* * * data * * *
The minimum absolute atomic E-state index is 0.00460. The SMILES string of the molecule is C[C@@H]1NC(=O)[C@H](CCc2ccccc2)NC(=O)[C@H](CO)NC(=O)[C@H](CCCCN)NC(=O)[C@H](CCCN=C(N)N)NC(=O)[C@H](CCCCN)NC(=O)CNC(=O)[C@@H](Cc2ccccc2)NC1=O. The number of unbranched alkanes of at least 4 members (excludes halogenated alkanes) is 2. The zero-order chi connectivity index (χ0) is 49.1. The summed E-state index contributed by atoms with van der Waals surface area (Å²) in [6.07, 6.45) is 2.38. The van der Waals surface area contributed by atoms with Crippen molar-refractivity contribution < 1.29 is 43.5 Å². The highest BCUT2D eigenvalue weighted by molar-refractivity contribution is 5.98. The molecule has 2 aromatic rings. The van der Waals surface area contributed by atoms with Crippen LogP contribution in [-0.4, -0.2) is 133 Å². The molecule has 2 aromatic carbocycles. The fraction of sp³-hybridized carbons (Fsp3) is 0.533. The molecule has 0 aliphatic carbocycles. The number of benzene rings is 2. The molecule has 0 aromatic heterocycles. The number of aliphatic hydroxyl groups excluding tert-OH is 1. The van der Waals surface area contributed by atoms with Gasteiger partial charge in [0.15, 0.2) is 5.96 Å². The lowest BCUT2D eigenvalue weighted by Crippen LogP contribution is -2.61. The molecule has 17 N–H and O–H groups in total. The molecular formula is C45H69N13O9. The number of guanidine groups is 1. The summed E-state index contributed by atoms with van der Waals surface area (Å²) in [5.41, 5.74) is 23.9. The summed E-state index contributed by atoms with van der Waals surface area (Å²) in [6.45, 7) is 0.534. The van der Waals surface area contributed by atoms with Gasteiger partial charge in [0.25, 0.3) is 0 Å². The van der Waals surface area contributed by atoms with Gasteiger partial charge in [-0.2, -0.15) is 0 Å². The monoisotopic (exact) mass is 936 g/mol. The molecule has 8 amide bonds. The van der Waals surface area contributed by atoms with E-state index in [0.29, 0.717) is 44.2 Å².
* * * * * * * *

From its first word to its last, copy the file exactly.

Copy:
The minimum absolute atomic E-state index is 0.00460. The SMILES string of the molecule is C[C@@H]1NC(=O)[C@H](CCc2ccccc2)NC(=O)[C@H](CO)NC(=O)[C@H](CCCCN)NC(=O)[C@H](CCCN=C(N)N)NC(=O)[C@H](CCCCN)NC(=O)CNC(=O)[C@@H](Cc2ccccc2)NC1=O. The number of unbranched alkanes of at least 4 members (excludes halogenated alkanes) is 2. The zero-order chi connectivity index (χ0) is 49.1. The summed E-state index contributed by atoms with van der Waals surface area (Å²) in [6.07, 6.45) is 2.38. The van der Waals surface area contributed by atoms with Crippen molar-refractivity contribution < 1.29 is 43.5 Å². The highest BCUT2D eigenvalue weighted by molar-refractivity contribution is 5.98. The molecule has 2 aromatic rings. The van der Waals surface area contributed by atoms with Crippen LogP contribution in [-0.4, -0.2) is 133 Å². The molecule has 2 aromatic carbocycles. The fraction of sp³-hybridized carbons (Fsp3) is 0.533. The molecule has 0 aliphatic carbocycles. The number of benzene rings is 2. The molecule has 0 aromatic heterocycles. The number of aliphatic hydroxyl groups excluding tert-OH is 1. The van der Waals surface area contributed by atoms with Gasteiger partial charge in [0.15, 0.2) is 5.96 Å². The lowest BCUT2D eigenvalue weighted by Crippen LogP contribution is -2.61. The molecule has 17 N–H and O–H groups in total. The molecular formula is C45H69N13O9. The number of guanidine groups is 1. The summed E-state index contributed by atoms with van der Waals surface area (Å²) in [5.41, 5.74) is 23.9. The summed E-state index contributed by atoms with van der Waals surface area (Å²) in [6.45, 7) is 0.534. The van der Waals surface area contributed by atoms with Gasteiger partial charge in [0.25, 0.3) is 0 Å². The van der Waals surface area contributed by atoms with Gasteiger partial charge in [-0.2, -0.15) is 0 Å². The monoisotopic (exact) mass is 936 g/mol. The molecule has 8 amide bonds. The van der Waals surface area contributed by atoms with E-state index in [0.29, 0.717) is 44.2 Å².